They’d still been simmering from a particularly nasty quarrel that morning. The morning that had changed everything. It was her 30th Birthday. Once again the discussion about time passing and the ticking clock of motherhood had caused tempers to flare. His plans for an evenings outing had hung in the balance. He’d dropped Claire off at Kings Cross on his way to work. Her face cold and stiff to his peck on the cheek. Neither of them willing to back down.

He knew that by the evening things would have thawed out, and that perhaps with a bottle of wine and a takeaway from the Indian restaurant opposite they could reach a compromise and he could move some books around and show enthusiasm for the nursery plans. But that never happened.

On July the seventh 2007 his phone rang before he got to work.

A terrorist bomb had ripped through the early morning commuters between Liverpool Street and Aldgate. His blood had run cold at the news. But in one of those ironies that he would replay time and time again over the years she had missed her train. She rang him. Above the screaming and the chaos he learnt that she was getting onto a bus service that was replacing the tube system…she was safe.

Traffic was already a nightmare as he made his way through the back streets in an effort to avoid the worst of the jams. His phone rang again. There’d been an explosion in Tavistock square minutes from where he was…a bus had been blown up, a suicide bomber they thought. Every available member of the force was being pulled in. He rang Claire’s mobile. It went through to her voice mail. He tried again and this time the network was down.

He abandoned his car and ran the last few hundred yards towards the flaming wreckage of the bus. Its roof had been torn off. People were still trapped inside. Claire had told him the number of the bus she was on…she’d only mentioned it because it was the same as her age. As he raced towards the bus he saw its number and his heart stopped. The smoking remains of the roof had been thrown across the road but the number seared into his brain. Ignoring the shouts of the emergency services he flashed his warrant card, pushed past them and ran towards the twisted steel and flamesa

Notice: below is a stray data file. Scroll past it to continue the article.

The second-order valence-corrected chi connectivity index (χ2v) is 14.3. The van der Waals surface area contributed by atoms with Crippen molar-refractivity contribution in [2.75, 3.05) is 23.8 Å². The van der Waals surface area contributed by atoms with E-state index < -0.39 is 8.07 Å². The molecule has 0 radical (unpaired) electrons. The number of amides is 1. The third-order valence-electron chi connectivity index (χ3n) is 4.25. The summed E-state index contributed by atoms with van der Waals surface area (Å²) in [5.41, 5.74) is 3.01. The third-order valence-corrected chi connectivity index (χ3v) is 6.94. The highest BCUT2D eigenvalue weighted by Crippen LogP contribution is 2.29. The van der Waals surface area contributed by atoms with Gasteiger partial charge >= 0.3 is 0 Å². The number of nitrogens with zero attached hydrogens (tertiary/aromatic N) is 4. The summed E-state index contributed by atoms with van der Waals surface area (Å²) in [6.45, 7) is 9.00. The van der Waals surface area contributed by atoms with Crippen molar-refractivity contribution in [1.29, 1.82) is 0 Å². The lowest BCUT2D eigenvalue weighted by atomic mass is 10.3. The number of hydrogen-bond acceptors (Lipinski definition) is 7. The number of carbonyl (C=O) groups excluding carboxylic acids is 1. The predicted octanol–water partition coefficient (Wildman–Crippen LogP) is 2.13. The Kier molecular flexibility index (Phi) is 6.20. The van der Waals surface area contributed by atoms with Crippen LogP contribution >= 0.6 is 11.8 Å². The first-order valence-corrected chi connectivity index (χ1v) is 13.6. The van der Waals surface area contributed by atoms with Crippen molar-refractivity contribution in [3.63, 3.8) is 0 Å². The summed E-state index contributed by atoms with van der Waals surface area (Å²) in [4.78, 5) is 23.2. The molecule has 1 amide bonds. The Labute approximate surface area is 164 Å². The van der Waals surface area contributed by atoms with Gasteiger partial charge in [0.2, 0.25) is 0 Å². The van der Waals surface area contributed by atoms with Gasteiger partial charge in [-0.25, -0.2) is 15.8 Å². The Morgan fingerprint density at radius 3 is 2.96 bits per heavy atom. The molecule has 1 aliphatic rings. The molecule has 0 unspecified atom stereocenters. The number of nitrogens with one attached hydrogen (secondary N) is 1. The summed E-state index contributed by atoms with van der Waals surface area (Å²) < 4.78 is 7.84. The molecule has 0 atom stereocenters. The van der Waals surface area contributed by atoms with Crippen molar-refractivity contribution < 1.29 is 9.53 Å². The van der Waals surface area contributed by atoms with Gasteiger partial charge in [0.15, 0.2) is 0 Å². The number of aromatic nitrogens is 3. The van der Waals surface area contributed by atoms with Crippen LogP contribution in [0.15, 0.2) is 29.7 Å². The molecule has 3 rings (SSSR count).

The passengers in the back had taken the brunt of the blast. There was hardly anything left of them. His nostrils took in the smell that he would never forget as long as he lived. His eyes searched the dark amidst the flames for something, anything. His foot trod on something soft.

He looked down. It was an arm. But it was what the arm clutched onto that shook him to the core of his being. It was a brightly coloured carpetbag. Just like the one he’d bought for Claire at Camden market the week before. His mind went into overdrive. Spewing out protective thoughts. Lots of people probably had exactly the same bag. And then he saw the wedding ring on the finger…the one that matched his.

They told him he’d run into the bus through the flames and tried to rip the red hot metal away with his bare hands. When they finally managed to drag him away from the site and take him to the nearby burns unit in St Johns Hospital he was badly injured and his mind was dislocated for months. Gradually he got over it, his wounds healed and his mind found a way to cope.

But now, sitting in the study, surrounded by his research and the accusing screen of his laptop he knew that he’d either have to solve the mystery or give up on it entirely to find any kind of closure over Claire’s death. He upended the mug, drained the last of the aromatic brew and wondered if he could delay things any more. A slice of toast…maybe a look at the papers. There was always a way to put the task at hand aside for another few minutes. He headed towards the kitchen and was staring at the bread crisping in the toaster when his phone rang.

Next Chapter: CHAPTER 7